The Use of Mobile Health Technology to Support Post-Partum Pelvic Health: A Randomized Mixed Methods Pilot Study

Dufour S1, Fedorkow D1, Fang Q1

Research Type

Clinical

Abstract Category

Conservative Management

Abstract 25
E-Technologies and Innovative Treatment
Scientific Podium Short Oral Session 3
Wednesday 29th August 2018
09:20 - 09:27
Hall C
Conservative Treatment Pelvic Floor Rehabilitation
1. McMaster University
Presenter
S

Sinead Dufour

Links

Abstract

Hypothesis / aims of study
Pelvic floor muscle exercises commened in the post-partum period have clearly established efficacy(1-2).   The popularity of mobile health (mHealth) devices affirms their perceived utility among the public.  Claims of mHealth technologies supporting pelvic floor health and fitness have not routinely been substantiated with systematic inquiry (3). The specific aims of this study were three fold: 
1.)	Is the mHealth techology a feasible intervention to support pelvic floor health in the post-partum period? 
2.)	Is the mHealth technology  an acceptable intervention to support pelvic floor health in the post-partum period?
3.)	Is the mHealth technology effective in supporting pelvic floor health in the post-partum period?
Study design, materials and methods
A blinded, randomized, mixed methods study was conducted to evaluate a 16-week intervention.  Quantitative measurements included the Incontinence Impact Questionnaire (IIQ-7) scores, Urogenital Distress Inventory (UDI-6) and PERFECT pelvic exam. Interpretive description methodology, using one-to-one interviews determined factors influencing acceptability and feasibility.
Results
A total 23 women with a mean age of 32.2 years were randomized to the mHealth device (n=13) or control (n-10) groups.  Both groups improved on quantitative measures but only the UDI-6 showed statistical significance in both groups.  There were no statistical differences between groups in any quantitative measure.  Most participants (72.7%) indicated value in the concept of the mHealth device, technical difficulties (72.7%), a cumbersome process to set up the software (63.6%) and discomfort of the device (63.6%) impeded the device’s acceptability.  The assessment and instruction received at the onset of the study was identified as more useful than the mHealth device (72.7%).   This utility was affirmed by all control subjects.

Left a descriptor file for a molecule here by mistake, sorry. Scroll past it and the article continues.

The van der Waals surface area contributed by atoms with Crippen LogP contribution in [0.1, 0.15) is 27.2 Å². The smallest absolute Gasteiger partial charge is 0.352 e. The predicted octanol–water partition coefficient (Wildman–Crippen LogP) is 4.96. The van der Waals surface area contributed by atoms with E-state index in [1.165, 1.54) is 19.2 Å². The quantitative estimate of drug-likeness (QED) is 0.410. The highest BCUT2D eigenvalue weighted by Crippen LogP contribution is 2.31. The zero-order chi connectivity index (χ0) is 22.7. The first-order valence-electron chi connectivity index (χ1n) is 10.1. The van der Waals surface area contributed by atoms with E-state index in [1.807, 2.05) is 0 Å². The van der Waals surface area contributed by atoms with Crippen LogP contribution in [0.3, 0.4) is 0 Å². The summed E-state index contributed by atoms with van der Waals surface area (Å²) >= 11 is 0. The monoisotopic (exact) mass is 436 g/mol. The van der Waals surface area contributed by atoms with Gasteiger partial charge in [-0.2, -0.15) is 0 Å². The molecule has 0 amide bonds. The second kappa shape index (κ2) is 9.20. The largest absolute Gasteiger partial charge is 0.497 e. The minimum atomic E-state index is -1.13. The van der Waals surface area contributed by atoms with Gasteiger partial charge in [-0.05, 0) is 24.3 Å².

Interpretation of results
The mHealth solution studied did demonstrate improvement in outcomes when compared to standard care in the population of post-partum women in this study.  Notably, standard care consistent of a standardized pelvic floor exam inclusive of instruction of correct basic pelvic floor exercises.  Considering the collective results (quantitative and qualitative) pointing to the value of this standard care.  Although the concept of the mHealth solution was perceived as valuable the issues related to the operationalization of the mHealth device studied, did not translate to overall acceptability or feasibility.
Concluding message
The mHealth solution studied was not found to be acceptable, feasible or superior to a standard care protocol for post-partum women.
Figure 1
References
  1. Dumoulin C, Hay-Smith EJC, Habée-Séguin GM. Pelvic floor muscle training versus no treatment, or inactive control treatments, for urinary incontinence in women. Cochrane Database of Systematic Reviews. 2014; Issue 5. Art. No.: CD005654. DOI: 10.1002/14651858.CD005654.pub3.
  2. Dumoulin C, Hay-Smith J, Habée-Séguin GM, Mercier J. Pelvic floor muscle training versus no treatment, or inactive control treatments, for urinary incontinence in women: a short version Cochrane systematic review with meta-analysis. Neurourol Urodyn. 2015;34:300–308.
  3. Melnyk BM. The role of technology in enhancing evidence-based practice, education, healthcare quality, and patient outcomes: a call for randomized controlled trials and comparative effectiveness research. Worldv Evid-Based Nu. 2012;9.2:63-65. DOI: 10.1111/j.1741-6787.2012.00245.x.
Disclosures
<span class="text-strong">Funding</span> None <span class="text-strong">Clinical Trial</span> No <span class="text-strong">Subjects</span> Human <span class="text-strong">Ethics Committee</span> Hamilton Integrated Ethics Board <span class="text-strong">Helsinki</span> Yes <span class="text-strong">Informed Consent</span> Yes